25.6cm x 20.4cm Gelatin silver print

Catalogue number 113007

652 Air Rescue Service trials

This Boeing B-17 Flying Fortress (registration n° 337652) of the 652 Air Rescue Service has released a early mk 1a/mk 2 lifeboat.

Verso: “SB-17 used by MATS* Air Rescue Service. Note “Flying Dutchman” lifeboat slung underneath fuselage and being parachuted to survivors of “ditched” aircraft.” in light pencil (Editor’s note: MATS Military Air Transport Service, in service from 1948)

Credit: Red rubber-stamped Dept. of Defence (Air Force - MATS)

24.3cm x 19.3cm Gelatin silver print


Part 1

Catalogue number 111039

Another Fairey Barracuda with lifeboat

The Barracuda is carrying a mark II airborne lifeboat and we can clearly see the special bilge keels designed to provide handholds should the boat have to be righted. In the bomb racks under the starboard wing are what appear to be two smoke floats and on the upper surface, we can see part of the radar aerial.

Verso: "British Official Photograph (Admiralty). Lifeboat dropped from the air. Lifeboat taken at Lee-on-Solent during a demonstration of the Navy's airborne lifeboat 17ft. 9 in. long, when it was dropped by parachute to an air crew who were supposed to have forced landed in the sea. The lifeboat, self-righting and self-baling is equipped with sails and an outboard engine which gives it a range of 120 miles at 4 knots. It contains special water (sic), purifying units, first aid outfits, rations and cigarettes. Photo shows - Naval Barracuda carrying the lifeboat before the drop. 8th Sept. 1945

19.5cm x 14cm Gelatin silver print

Credit: Crown Copyright


Catalogue number 111036

US Air Force Boeing B17 with an A1 lifeboat

This photograph shows a Boeing B-17 of the U.S. Air Force Air-Sea Rescue unit (note the yellow and red identification band on the fuselage just forward of the tail) in 1946. It is carrying a Higgins Boat Company A1 lifeboat - 8 meters long, 1,400 kgs and two engines. The drive shaft of each inboard engine passed vertically through the botton of the hull to the propeller and we can see one protected by a wire cage just forward of the port tyre. The lifeboat is carried fixed to the fuselage and aerodynamics are ensured some degree by a rubber skirt between the lifeboat and the fuselage. After the A-1, the Americans went on to built the A-3 shown below.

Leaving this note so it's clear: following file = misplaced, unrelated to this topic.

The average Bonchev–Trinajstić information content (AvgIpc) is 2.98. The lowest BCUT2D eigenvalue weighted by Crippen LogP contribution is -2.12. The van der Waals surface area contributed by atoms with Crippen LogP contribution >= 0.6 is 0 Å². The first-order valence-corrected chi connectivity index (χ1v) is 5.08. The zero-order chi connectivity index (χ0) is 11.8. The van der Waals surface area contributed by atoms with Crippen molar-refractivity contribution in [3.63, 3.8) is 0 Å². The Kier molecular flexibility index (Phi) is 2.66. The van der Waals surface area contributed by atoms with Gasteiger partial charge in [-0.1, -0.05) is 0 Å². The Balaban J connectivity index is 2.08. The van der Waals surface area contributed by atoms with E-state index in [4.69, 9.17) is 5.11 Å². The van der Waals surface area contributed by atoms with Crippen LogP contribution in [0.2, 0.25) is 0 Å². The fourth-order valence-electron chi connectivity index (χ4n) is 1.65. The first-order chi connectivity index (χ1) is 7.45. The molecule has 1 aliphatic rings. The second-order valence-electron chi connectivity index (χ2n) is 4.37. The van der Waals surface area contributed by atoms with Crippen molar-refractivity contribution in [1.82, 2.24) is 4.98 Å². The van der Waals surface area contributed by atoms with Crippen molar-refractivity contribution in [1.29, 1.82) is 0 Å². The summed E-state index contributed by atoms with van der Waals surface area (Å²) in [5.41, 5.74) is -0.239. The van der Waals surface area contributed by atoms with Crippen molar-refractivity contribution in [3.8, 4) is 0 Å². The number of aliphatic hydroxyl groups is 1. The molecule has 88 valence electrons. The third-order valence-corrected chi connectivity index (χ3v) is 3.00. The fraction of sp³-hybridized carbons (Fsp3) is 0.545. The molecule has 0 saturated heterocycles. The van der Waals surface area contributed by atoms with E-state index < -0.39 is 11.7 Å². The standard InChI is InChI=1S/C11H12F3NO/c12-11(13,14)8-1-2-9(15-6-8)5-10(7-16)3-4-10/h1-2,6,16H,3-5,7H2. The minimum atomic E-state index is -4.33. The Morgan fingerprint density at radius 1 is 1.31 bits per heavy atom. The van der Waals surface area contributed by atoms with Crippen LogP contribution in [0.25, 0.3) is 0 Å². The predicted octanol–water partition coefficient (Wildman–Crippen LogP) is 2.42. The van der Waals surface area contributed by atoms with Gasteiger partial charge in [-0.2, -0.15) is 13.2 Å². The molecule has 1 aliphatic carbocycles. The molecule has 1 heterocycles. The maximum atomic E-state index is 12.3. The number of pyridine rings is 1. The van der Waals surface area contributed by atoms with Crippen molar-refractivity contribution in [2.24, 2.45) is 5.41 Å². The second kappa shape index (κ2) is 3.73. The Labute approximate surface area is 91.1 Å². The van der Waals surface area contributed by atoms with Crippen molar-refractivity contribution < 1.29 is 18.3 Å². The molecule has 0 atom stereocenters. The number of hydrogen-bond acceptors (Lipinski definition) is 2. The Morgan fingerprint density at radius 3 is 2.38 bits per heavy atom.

Verso: "Boeing B-17H with boat. Air-sea rescue unit. Converted B-17G-95-DL. Apr 1 1946

10cm x 6cm Gelatin silver print

Credit: William Larkins


Catalogue number 109042

US Air Force Boeing SB-29 with an airborne lifeboat

The propeller and rudder of the A-3 airborne lifeboat was enclosed in a metal cover which improved the aerodynamics of the aircraft and lifeboat during flight as well as protecting this part of the boat when it hit the sea before being jettisoned. One problem with airborne lifeboats was that often the ditched airmen were weak from exposure and unable to swim or paddle their life raft over to the lifeboat. It was envisaged that A-3 would be radio-guided to survivors by a controller in a circling Boeing SB-29.

24.5cm x 19cm Gelatin silver print

Credit: Rudy Arnold


Catalogue number 109046

Launching an A-3 lifeboat

Here we can see the early stages of the release of an A-3 lifeboat during trials.

Verso:"To demonstrate new airborne lifeboat. This photo sequence shows how the new A-3 airborne lifeboat will be launched from a B-29 in its first public demonstration, Aug. 11. The 30-foot, all-metal boat, weighing nearly two tons, is the largest yet developed for air-sea rescue operations and will greatly extend the scope of aerial search. After the huge boat falls clear of the aircraft; a 100-foot parachute opens automatically, lowering it gently to the sea. Fins stabilize the boat in flight and may be jettisoned after landing. The craft is made by the Edo Corporation, College Point, N.Y. 8-6-48” “Boat Away. – A sequence of photographs showing the release of the new all-metal A-3 lifeboat from a Superfortress of the USAF. Made by the Edo Corporation, of New York, the boat is 30ft long and weighs nearly two tons. The release of the pilot drogue which drags out the main supporting parachute with a 100ft diameter canopy, can be seen in the lower picture. The dihedral tailplane is for flight stabilising and is jettisonable.”

16.3cm x 21.1cm Gelatin silver print

Credit: ACMS photo


Catalogue number 110014

An A-3 airborne lifeboat after dropping.

This photograph shows an A-3 lifeboat in the sea during trials, the men are attempting to free the parachute lines. The dihedral tailplane can be clearly seen and will be jettisoned before starting up the boat’s engine. The fore and aft shelters have inflated, to right the boat if necessary. The U.S. Air Force asked for lifeboat-carrying Boeing SB-29s to follow bomber formations attacking North Korean and circle over the coast ready to assist any aircraft that had to ditch in the sea. Although no lifeboat was ever launched, their presence provided a moral boost for the bomber crews.

24.4cm x 19.1cm Gelatin silver print

Credit: Rudy Arnold


Catalogue number 109041

Avro Shackleton mark 3 with a Saro airborne lifeboat